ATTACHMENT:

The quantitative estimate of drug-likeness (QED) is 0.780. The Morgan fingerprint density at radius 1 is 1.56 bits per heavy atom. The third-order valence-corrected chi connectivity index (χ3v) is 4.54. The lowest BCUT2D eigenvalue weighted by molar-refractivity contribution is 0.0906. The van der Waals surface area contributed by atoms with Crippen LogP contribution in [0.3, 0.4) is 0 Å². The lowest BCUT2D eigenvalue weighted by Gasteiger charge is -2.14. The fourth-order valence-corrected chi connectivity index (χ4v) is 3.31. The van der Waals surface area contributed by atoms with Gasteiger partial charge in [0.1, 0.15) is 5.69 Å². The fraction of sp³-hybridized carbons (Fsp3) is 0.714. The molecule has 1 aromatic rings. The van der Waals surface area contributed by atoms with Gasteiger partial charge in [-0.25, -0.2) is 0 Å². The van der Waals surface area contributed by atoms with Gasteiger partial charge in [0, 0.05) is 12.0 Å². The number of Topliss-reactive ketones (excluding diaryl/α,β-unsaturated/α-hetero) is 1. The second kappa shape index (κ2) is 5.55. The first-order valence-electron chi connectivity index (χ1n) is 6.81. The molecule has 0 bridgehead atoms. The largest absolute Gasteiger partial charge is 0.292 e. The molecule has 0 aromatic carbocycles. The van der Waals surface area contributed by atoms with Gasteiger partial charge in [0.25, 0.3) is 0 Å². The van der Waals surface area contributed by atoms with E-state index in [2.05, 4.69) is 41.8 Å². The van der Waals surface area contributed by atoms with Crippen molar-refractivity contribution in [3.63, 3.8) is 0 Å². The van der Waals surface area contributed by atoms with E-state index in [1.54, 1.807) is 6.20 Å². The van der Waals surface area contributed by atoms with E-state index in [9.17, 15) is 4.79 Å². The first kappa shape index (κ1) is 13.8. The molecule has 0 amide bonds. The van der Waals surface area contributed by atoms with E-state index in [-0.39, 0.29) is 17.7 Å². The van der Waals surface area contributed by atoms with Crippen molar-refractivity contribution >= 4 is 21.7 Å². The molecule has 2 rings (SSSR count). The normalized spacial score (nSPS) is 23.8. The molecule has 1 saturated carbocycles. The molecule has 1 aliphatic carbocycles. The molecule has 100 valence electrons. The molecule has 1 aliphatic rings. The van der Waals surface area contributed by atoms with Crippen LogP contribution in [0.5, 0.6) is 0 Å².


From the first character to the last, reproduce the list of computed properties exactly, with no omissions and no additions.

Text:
The quantitative estimate of drug-likeness (QED) is 0.780. The Morgan fingerprint density at radius 1 is 1.56 bits per heavy atom. The third-order valence-corrected chi connectivity index (χ3v) is 4.54. The lowest BCUT2D eigenvalue weighted by molar-refractivity contribution is 0.0906. The van der Waals surface area contributed by atoms with Crippen LogP contribution in [0.3, 0.4) is 0 Å². The lowest BCUT2D eigenvalue weighted by Gasteiger charge is -2.14. The fourth-order valence-corrected chi connectivity index (χ4v) is 3.31. The van der Waals surface area contributed by atoms with Gasteiger partial charge in [0.1, 0.15) is 5.69 Å². The fraction of sp³-hybridized carbons (Fsp3) is 0.714. The molecule has 1 aromatic rings. The van der Waals surface area contributed by atoms with Gasteiger partial charge in [-0.25, -0.2) is 0 Å². The van der Waals surface area contributed by atoms with Gasteiger partial charge in [0, 0.05) is 12.0 Å². The number of Topliss-reactive ketones (excluding diaryl/α,β-unsaturated/α-hetero) is 1. The second kappa shape index (κ2) is 5.55. The first-order valence-electron chi connectivity index (χ1n) is 6.81. The molecule has 0 bridgehead atoms. The largest absolute Gasteiger partial charge is 0.292 e. The molecule has 0 aromatic carbocycles. The van der Waals surface area contributed by atoms with Gasteiger partial charge in [0.25, 0.3) is 0 Å². The van der Waals surface area contributed by atoms with E-state index in [2.05, 4.69) is 41.8 Å². The van der Waals surface area contributed by atoms with Crippen molar-refractivity contribution in [3.63, 3.8) is 0 Å². The van der Waals surface area contributed by atoms with E-state index in [1.54, 1.807) is 6.20 Å². The van der Waals surface area contributed by atoms with E-state index in [9.17, 15) is 4.79 Å². The first kappa shape index (κ1) is 13.8. The molecule has 0 amide bonds. The van der Waals surface area contributed by atoms with E-state index in [-0.39, 0.29) is 17.7 Å². The van der Waals surface area contributed by atoms with Crippen molar-refractivity contribution >= 4 is 21.7 Å². The molecule has 2 rings (SSSR count). The normalized spacial score (nSPS) is 23.8. The molecule has 1 saturated carbocycles. The molecule has 1 aliphatic carbocycles. The molecule has 100 valence electrons. The molecule has 1 aliphatic rings. The van der Waals surface area contributed by atoms with Crippen LogP contribution in [0.5, 0.6) is 0 Å².